Tim Berners-Lee, World Wide Web inventor
(Image: CERN)

Tim Berners-Lee, a British scientist, invented the World Wide Web (WWW) in 1989, while working at CERN. The web was originally conceived and developed to meet the demand for automated information-sharing between scientists in universities and institutes around the world.

A screenshot of the WWW project's page, showing green text on a black background.
A screenshot of the recreated page of the first website (Image: CERN)

The first website at CERN – and in the world – was dedicated to the World Wide Web project itself and was hosted on Berners-Lee's NeXT computer. In 2013, CERN launched a project to restore this first ever websiteinfo.cern.ch.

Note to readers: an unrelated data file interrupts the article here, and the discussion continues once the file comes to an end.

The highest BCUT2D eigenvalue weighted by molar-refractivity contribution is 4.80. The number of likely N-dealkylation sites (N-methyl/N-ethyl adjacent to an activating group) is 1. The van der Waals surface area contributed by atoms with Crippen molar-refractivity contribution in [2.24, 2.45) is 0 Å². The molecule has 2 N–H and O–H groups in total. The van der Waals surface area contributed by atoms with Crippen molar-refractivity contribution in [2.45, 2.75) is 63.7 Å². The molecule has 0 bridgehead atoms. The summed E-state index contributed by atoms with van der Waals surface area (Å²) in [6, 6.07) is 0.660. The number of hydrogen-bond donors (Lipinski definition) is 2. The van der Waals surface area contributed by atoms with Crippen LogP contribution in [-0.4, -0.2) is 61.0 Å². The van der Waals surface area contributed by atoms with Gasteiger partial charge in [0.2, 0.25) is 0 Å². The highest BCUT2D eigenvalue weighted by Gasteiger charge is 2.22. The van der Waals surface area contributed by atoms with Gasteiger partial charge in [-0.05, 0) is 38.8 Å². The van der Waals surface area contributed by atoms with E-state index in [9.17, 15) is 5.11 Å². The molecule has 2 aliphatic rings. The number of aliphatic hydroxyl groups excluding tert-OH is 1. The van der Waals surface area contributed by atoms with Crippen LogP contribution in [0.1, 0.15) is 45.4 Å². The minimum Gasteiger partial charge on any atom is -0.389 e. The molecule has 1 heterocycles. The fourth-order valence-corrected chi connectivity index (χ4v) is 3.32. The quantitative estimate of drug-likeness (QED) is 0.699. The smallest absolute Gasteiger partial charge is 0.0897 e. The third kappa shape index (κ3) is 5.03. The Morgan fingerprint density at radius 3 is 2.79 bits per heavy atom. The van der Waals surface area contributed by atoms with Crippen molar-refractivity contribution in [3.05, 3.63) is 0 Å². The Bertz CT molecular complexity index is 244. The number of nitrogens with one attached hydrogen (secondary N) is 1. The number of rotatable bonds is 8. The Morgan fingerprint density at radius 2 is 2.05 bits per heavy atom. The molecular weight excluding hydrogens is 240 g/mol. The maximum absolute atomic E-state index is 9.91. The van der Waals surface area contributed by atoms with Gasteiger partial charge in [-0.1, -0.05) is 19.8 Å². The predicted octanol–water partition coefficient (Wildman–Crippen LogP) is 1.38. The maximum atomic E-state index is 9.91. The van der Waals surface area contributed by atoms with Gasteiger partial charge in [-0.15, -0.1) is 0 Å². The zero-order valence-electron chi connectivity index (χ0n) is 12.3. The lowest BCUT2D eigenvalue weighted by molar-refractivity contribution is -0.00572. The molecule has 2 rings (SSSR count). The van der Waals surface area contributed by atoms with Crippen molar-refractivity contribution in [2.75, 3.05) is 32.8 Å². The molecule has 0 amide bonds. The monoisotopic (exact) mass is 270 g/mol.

On 30 April 1993, CERN put the World Wide Web software in the public domain. Later, CERN made a release available with an open licence, a more sure way to maximise its dissemination. These actions allowed the web to flourish.

Discover the World Wide Web’s humble beginnings with this earliest incarnation
The CERN Web Team preserved some of the digital assets associated with the birth of the Web
The line-mode browser, launched in 1992, was the first readily accessible browser for the Web